A gap year means taking an intentional break from your academic pursuit to work on your personal growth and development. It’s just like taking a sabbatical, but in this case, you’re taking time away from your studies.
The idea of taking gap years started in the UK and spread to other parts of Europe and Australia. It’s now a common practice in the US and other countries.
Taking a gap year doesn’t mean you are dropping out of school. It doesn’t mean you’re lazy or irresponsible. That’s not how gap years work. It simply means you are taking a little time off to recharge and return with a bang!
How Long is a Gap Year?
IQ test: what is your IQ score?How smart are you? →
There are no rules that determine the duration of a gap year. Contrary to what you may believe, a gap year mustn’t run for one year. It all depends on your reason for taking a gap year. Your gap year could mean taking a semester off, a few weeks away from school, or one year or more.
As much as it depends on you, make sure your gap year has a defined timeline and goals. Remember, this is not an opportunity to skip school and go on a vacation. You must account for the time spent in your gap year, or you’ll spend an entire year doing nothing.
When Can You Take a Gap Year?
Like we said earlier, these things are not cast in stone. You can take a gap year when it feels like the right time. That’s just how gap years work. However, you can take advantage of some natural breaks in your education and career timeline. You can take a gap year:
1. After High School
This is the most popular time to take a gap year. That’s because not everyone is ready to run off to college immediately after high school. You may use that as an opportunity to get some real-life experience that will help you ease into college life.
2. During College
Sometimes, schoolwork can become overwhelming, and you may feel the need to take a break. You may be struggling in your area of study and find yourself rethinking your career choices. You can decide to stay away for a semester to cool off and readjust your career goals.
3. After College
This works with the same logic as taking a gap year after high school. It’s like saying, “Finally! Now, I can take a break!”
Some students see it as an opportunity to prepare themselves for life after school. Others see it as their last chance for a grand adventure before joining the rat race of the corporate world.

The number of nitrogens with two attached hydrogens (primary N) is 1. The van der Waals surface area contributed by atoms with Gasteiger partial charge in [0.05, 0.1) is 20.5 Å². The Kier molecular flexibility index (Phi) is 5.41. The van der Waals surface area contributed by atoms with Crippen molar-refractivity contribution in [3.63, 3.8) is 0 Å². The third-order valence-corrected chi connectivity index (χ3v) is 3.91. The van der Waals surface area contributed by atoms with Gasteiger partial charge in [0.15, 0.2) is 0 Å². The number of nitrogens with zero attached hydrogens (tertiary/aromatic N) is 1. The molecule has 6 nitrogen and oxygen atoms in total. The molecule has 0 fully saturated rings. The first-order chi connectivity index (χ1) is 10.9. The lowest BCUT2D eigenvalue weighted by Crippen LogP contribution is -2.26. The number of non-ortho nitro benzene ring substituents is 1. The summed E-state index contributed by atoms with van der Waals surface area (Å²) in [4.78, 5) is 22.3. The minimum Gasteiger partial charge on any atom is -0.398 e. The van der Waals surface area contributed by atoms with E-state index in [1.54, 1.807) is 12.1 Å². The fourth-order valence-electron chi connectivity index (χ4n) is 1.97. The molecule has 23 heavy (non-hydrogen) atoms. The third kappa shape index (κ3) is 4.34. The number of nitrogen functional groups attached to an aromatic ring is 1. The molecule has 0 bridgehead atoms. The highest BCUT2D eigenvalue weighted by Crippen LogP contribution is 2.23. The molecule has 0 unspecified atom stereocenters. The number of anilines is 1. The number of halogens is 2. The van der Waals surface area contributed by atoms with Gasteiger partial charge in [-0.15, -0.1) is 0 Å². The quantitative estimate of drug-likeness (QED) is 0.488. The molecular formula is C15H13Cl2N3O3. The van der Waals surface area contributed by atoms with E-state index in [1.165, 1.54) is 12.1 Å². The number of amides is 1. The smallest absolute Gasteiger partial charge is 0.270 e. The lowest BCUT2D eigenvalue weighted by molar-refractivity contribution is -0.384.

Whichever way you see it, a gap year may be the right move for you. You can also use that as an opportunity to gain a little experience that will boost your resume.
READ: When Is It Too Late to Go to Grad School?
What Can You Do During Your Gap Year?
Your gap year should have a defined goal or purpose. It’s an opportunity to build your skills, develop yourself and explore. So, for that gap year to work, you must have a game plan. If you’ve always wanted to travel, that’s your chance to explore the world. Learn how to swim or drive. Go hiking, skiing, para-gliding, horse riding, skydiving, zip-lining, surfing, bungee jumping, etc.
You can decide to work on your career development. Get an internship, volunteer for nonprofits, learn a soft skill, and enrol on an online course or training. You can put your flair for languages to the test. Enrol in a language school and learn a foreign language.
You can even do a mix of everything. Have fun while working on yourself. You can never go wrong with that.
Factors to Consider Before Taking a Gap Year
Here are some important questions you need to ask before taking a gap year.
▪What are your goals and intentions for taking time off?
▪︎What do you want to achieve with this gap year?
▪︎What is your budget? How much will it cost you to take a gap year?
▪︎Do you have the funds and resources to support yourself during your gap year?
▪︎Do you have dependents? How will your gap year affect them?
▪︎If you’re in school, can you defer your admission, scholarships, and financial aid?
▪︎If you’re employed, will your employer allow you to take significant time off, or will you need to quit your job?